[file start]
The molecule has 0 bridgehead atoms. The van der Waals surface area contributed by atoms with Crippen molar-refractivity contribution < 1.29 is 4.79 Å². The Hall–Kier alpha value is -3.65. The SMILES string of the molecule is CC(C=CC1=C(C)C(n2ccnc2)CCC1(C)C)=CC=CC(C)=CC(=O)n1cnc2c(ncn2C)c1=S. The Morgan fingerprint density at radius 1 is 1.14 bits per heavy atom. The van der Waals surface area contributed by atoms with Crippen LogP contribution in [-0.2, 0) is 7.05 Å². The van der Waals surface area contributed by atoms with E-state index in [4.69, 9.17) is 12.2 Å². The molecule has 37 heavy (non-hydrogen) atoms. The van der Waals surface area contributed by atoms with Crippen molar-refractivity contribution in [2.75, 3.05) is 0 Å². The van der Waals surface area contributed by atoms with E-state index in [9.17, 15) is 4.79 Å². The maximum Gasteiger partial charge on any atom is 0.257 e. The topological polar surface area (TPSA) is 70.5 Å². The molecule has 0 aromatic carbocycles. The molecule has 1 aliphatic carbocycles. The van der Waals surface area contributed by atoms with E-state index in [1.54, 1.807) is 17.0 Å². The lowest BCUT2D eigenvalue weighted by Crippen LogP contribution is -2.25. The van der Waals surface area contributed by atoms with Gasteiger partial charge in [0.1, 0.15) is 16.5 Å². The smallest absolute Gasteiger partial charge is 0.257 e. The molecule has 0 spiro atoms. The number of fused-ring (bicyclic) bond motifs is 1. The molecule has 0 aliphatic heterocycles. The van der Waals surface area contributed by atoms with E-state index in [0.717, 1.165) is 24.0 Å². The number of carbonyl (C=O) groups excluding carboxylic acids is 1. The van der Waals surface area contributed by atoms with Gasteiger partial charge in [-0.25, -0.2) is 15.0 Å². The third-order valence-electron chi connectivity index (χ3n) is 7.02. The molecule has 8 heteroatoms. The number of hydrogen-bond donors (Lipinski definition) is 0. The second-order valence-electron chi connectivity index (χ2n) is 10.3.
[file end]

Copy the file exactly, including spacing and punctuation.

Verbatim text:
The molecule has 0 bridgehead atoms. The van der Waals surface area contributed by atoms with Crippen molar-refractivity contribution < 1.29 is 4.79 Å². The Hall–Kier alpha value is -3.65. The SMILES string of the molecule is CC(C=CC1=C(C)C(n2ccnc2)CCC1(C)C)=CC=CC(C)=CC(=O)n1cnc2c(ncn2C)c1=S. The Morgan fingerprint density at radius 1 is 1.14 bits per heavy atom. The van der Waals surface area contributed by atoms with Crippen LogP contribution in [-0.2, 0) is 7.05 Å². The van der Waals surface area contributed by atoms with E-state index in [4.69, 9.17) is 12.2 Å². The molecule has 37 heavy (non-hydrogen) atoms. The van der Waals surface area contributed by atoms with Crippen molar-refractivity contribution in [2.75, 3.05) is 0 Å². The van der Waals surface area contributed by atoms with E-state index in [9.17, 15) is 4.79 Å². The maximum Gasteiger partial charge on any atom is 0.257 e. The topological polar surface area (TPSA) is 70.5 Å². The molecule has 0 aromatic carbocycles. The molecule has 1 aliphatic carbocycles. The van der Waals surface area contributed by atoms with E-state index in [1.54, 1.807) is 17.0 Å². The lowest BCUT2D eigenvalue weighted by Crippen LogP contribution is -2.25. The van der Waals surface area contributed by atoms with Gasteiger partial charge in [0.1, 0.15) is 16.5 Å². The smallest absolute Gasteiger partial charge is 0.257 e. The molecule has 0 spiro atoms. The number of fused-ring (bicyclic) bond motifs is 1. The molecule has 0 aliphatic heterocycles. The van der Waals surface area contributed by atoms with E-state index in [0.717, 1.165) is 24.0 Å². The number of carbonyl (C=O) groups excluding carboxylic acids is 1. The van der Waals surface area contributed by atoms with Gasteiger partial charge in [-0.25, -0.2) is 15.0 Å². The third-order valence-electron chi connectivity index (χ3n) is 7.02. The molecule has 8 heteroatoms. The number of hydrogen-bond donors (Lipinski definition) is 0. The second-order valence-electron chi connectivity index (χ2n) is 10.3.